Modern molecular biology techniques tend to generate large quantities of what is termed ‘high throughput data’ – biological data that is generated with thousands of data points per sample. RMA typically generates millions of high throughput data points per week from genetic and genomic assays.  This massive quantity of data requires specialized software and techniques for analysis.  For standard analyses, software is often provided by the assay manufacturers, and can be utilized by a skilled lab worker. However, some projects at RMA require that we develop specialized software to answer specific questions of the data. Data must be merged and managed appropriately, so that RMA research data can be merged with data from the clinical practice, and then enhanced with public repository data from sources such as the National Institutes of Health.  Further development of specialized analysis methods, software and research data management requires a good understanding of physiology, molecular biology, informatics, computer programming and statistics. This effort of data management, development and analysis is typically termed ‘bioinformatics’ and is a career for thousands of scientists world-wide.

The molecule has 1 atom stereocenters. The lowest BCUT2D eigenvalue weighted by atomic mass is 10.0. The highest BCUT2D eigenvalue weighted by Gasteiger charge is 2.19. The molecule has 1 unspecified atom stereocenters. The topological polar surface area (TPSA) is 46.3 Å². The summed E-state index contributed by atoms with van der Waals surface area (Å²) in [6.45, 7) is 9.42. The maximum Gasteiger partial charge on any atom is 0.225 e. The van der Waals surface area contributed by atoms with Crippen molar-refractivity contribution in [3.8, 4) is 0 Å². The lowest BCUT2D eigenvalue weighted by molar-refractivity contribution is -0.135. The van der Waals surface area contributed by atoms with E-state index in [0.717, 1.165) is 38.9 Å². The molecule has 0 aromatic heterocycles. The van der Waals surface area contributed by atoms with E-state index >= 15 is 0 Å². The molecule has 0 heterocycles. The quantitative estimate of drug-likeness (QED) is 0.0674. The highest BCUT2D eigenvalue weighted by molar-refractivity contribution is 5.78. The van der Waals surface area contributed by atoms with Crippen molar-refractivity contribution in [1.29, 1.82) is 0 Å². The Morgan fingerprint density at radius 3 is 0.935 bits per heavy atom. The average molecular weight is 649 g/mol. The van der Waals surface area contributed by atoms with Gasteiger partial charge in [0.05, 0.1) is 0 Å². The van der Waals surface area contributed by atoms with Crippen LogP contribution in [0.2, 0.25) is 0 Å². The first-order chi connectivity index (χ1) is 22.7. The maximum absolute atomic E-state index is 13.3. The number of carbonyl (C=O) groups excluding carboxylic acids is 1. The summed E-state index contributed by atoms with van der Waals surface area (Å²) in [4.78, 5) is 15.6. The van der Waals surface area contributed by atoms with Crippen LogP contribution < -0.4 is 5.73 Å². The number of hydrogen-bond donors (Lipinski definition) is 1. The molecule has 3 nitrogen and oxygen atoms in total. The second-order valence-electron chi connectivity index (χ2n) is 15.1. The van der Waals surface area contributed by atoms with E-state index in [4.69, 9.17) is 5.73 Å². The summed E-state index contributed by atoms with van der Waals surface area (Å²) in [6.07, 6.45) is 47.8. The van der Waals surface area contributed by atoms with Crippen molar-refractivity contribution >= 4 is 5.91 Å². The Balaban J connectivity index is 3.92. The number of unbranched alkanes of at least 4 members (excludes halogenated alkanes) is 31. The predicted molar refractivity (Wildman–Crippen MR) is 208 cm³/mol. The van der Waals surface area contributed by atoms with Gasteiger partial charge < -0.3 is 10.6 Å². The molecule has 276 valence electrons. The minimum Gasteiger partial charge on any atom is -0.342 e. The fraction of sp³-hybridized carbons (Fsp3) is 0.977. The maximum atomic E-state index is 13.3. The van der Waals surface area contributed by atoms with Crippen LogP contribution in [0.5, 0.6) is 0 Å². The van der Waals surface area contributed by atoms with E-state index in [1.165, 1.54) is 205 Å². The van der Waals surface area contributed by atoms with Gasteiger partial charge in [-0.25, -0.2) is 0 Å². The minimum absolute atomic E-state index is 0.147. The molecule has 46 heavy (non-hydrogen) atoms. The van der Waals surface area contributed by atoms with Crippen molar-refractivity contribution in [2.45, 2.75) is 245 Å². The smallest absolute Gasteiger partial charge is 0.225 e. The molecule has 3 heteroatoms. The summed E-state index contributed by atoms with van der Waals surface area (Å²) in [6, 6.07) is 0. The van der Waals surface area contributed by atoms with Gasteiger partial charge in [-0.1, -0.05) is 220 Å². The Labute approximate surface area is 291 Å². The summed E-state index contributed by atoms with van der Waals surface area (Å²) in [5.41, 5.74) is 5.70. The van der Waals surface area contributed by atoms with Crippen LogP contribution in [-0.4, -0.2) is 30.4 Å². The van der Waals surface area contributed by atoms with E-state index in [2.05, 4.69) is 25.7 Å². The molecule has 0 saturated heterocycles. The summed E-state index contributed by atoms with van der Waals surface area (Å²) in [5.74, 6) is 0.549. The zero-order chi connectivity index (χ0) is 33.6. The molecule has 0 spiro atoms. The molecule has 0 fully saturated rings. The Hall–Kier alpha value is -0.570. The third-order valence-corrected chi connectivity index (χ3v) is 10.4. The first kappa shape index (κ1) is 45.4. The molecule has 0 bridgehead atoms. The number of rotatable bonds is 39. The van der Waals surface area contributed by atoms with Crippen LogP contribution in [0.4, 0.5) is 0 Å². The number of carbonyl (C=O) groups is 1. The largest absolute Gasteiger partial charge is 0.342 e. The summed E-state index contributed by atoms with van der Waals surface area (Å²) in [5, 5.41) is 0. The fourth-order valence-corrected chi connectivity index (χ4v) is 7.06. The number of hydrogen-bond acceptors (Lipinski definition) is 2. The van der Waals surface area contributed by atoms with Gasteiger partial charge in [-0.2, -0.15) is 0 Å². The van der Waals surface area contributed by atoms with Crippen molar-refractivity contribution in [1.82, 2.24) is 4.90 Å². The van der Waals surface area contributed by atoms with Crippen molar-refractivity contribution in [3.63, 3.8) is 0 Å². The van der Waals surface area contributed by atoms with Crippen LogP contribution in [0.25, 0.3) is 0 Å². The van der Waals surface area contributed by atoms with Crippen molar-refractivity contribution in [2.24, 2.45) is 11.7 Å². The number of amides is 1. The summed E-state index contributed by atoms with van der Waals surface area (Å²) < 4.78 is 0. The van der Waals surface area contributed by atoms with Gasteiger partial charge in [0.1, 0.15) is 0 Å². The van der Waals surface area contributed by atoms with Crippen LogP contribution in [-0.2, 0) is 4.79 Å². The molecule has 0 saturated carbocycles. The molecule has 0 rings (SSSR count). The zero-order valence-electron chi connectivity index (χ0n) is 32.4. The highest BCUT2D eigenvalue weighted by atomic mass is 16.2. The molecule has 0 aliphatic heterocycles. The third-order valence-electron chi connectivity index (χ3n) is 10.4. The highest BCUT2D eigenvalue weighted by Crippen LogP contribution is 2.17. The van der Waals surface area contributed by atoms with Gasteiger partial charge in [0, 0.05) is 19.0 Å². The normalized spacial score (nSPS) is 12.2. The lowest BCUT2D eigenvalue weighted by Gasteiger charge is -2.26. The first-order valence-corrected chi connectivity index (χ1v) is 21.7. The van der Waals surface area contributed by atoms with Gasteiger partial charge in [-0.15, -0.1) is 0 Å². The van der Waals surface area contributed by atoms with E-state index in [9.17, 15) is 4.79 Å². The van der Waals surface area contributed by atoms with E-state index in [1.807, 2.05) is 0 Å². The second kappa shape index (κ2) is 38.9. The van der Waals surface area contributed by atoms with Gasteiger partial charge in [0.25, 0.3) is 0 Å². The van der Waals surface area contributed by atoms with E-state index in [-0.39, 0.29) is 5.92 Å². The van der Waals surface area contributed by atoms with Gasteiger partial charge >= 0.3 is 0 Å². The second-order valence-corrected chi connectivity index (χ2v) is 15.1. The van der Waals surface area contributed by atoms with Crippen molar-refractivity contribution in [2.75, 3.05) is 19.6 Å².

There are many opportunities for trainees to become involved in the bioinformatics effort.   RMA has continuing bioinformatics projects in genomics, genetics, systems biology and assay development. Some ongoing research projects at RMA include:

  • Identifying genetic causes of infertility by genetic case-control analysis of infertile couples chosen for specific clinical outcomes
  • Studying novel methods for detecting aneuploidy in embryos through current biopsy techniques
  • Developing non-invasive genomic methods to detect aneuploidy in embryos

Because RMA utilizes high throughput data across several aspects of its research and practice,   many people are involved in various aspects of the bioinformatics effort at RMA including students, technicians, postdoctoral fellows, scientists, nurses and doctors. The ability to merge clinical and research data together in the study of human reproduction makes this an exciting time to be training at RMA. 

Fellows will have the opportunity to submit and present their research at the American Society Reproductive Medicine Annual Meeting and other relevant meetings.  


There are a wide variety of active research projects ongoing at the current time involving many areas of reproduction.  Fellows will be expected to participate actively in several projects and to focus on a particular area.  It is important to become a genuine expert in a particular methodology and scientific area of investigation when building an academic career.  A motivated fellow should be able to complete their fellowship with several clinical and basic science publications reflecting high quality prospective and novel investigations.  They will also have the knowledge and demonstrated experience to establish their own independent research program as they move forward in their academic career.